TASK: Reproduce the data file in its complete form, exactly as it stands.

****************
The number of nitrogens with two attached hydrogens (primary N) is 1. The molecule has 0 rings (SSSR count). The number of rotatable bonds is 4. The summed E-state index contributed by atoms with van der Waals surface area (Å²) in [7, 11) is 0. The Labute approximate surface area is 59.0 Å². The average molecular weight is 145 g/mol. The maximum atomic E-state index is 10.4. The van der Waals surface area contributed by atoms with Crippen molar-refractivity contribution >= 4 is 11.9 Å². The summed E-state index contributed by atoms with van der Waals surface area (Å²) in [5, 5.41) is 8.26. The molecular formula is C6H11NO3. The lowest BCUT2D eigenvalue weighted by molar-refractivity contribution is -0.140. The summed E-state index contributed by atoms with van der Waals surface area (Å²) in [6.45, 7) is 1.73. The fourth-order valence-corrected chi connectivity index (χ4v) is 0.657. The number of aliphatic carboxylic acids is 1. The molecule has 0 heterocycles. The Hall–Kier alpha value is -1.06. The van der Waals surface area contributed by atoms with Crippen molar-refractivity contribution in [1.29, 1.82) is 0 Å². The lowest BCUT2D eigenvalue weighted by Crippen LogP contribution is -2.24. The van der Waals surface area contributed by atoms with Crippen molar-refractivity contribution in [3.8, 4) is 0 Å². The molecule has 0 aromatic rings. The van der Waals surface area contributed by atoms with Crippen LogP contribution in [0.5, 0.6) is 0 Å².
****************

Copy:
The number of nitrogens with two attached hydrogens (primary N) is 1. The molecule has 0 rings (SSSR count). The number of rotatable bonds is 4. The summed E-state index contributed by atoms with van der Waals surface area (Å²) in [7, 11) is 0. The Labute approximate surface area is 59.0 Å². The average molecular weight is 145 g/mol. The maximum atomic E-state index is 10.4. The van der Waals surface area contributed by atoms with Crippen molar-refractivity contribution >= 4 is 11.9 Å². The summed E-state index contributed by atoms with van der Waals surface area (Å²) in [5, 5.41) is 8.26. The molecular formula is C6H11NO3. The lowest BCUT2D eigenvalue weighted by molar-refractivity contribution is -0.140. The summed E-state index contributed by atoms with van der Waals surface area (Å²) in [6.45, 7) is 1.73. The fourth-order valence-corrected chi connectivity index (χ4v) is 0.657. The number of aliphatic carboxylic acids is 1. The molecule has 0 heterocycles. The Hall–Kier alpha value is -1.06. The van der Waals surface area contributed by atoms with Crippen molar-refractivity contribution in [1.29, 1.82) is 0 Å². The lowest BCUT2D eigenvalue weighted by Crippen LogP contribution is -2.24. The van der Waals surface area contributed by atoms with Crippen molar-refractivity contribution in [3.8, 4) is 0 Å². The molecule has 0 aromatic rings. The van der Waals surface area contributed by atoms with Crippen LogP contribution in [0.5, 0.6) is 0 Å².